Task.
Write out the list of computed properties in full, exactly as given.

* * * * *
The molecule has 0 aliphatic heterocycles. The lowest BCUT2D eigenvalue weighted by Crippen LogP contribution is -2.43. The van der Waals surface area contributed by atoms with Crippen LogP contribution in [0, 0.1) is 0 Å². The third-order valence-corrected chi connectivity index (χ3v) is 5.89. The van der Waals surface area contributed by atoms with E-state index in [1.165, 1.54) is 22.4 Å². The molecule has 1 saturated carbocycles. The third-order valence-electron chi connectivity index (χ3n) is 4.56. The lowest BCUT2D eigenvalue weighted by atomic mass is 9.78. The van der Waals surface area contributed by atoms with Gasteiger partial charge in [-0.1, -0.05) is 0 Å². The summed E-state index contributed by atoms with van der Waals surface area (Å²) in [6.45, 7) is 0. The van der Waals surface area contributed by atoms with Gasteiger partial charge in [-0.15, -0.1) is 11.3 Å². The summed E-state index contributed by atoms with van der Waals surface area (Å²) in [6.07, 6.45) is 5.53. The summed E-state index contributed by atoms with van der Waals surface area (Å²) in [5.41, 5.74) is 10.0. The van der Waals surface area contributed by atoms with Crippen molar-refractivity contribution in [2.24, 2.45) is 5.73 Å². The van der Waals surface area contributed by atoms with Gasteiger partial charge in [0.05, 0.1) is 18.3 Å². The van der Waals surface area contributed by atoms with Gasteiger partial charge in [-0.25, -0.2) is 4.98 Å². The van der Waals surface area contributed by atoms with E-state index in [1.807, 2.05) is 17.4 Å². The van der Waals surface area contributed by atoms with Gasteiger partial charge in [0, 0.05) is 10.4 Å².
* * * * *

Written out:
The molecule has 0 aliphatic heterocycles. The lowest BCUT2D eigenvalue weighted by Crippen LogP contribution is -2.43. The van der Waals surface area contributed by atoms with Crippen LogP contribution in [0, 0.1) is 0 Å². The third-order valence-corrected chi connectivity index (χ3v) is 5.89. The van der Waals surface area contributed by atoms with E-state index in [1.165, 1.54) is 22.4 Å². The molecule has 1 saturated carbocycles. The third-order valence-electron chi connectivity index (χ3n) is 4.56. The lowest BCUT2D eigenvalue weighted by atomic mass is 9.78. The van der Waals surface area contributed by atoms with Gasteiger partial charge in [-0.1, -0.05) is 0 Å². The summed E-state index contributed by atoms with van der Waals surface area (Å²) in [6.45, 7) is 0. The van der Waals surface area contributed by atoms with Gasteiger partial charge in [-0.15, -0.1) is 11.3 Å². The summed E-state index contributed by atoms with van der Waals surface area (Å²) in [6.07, 6.45) is 5.53. The summed E-state index contributed by atoms with van der Waals surface area (Å²) in [5.41, 5.74) is 10.0. The van der Waals surface area contributed by atoms with Crippen molar-refractivity contribution in [2.24, 2.45) is 5.73 Å². The van der Waals surface area contributed by atoms with Gasteiger partial charge in [0.05, 0.1) is 18.3 Å². The van der Waals surface area contributed by atoms with Gasteiger partial charge in [-0.25, -0.2) is 4.98 Å². The van der Waals surface area contributed by atoms with E-state index in [1.807, 2.05) is 17.4 Å². The van der Waals surface area contributed by atoms with Gasteiger partial charge in [0, 0.05) is 10.4 Å².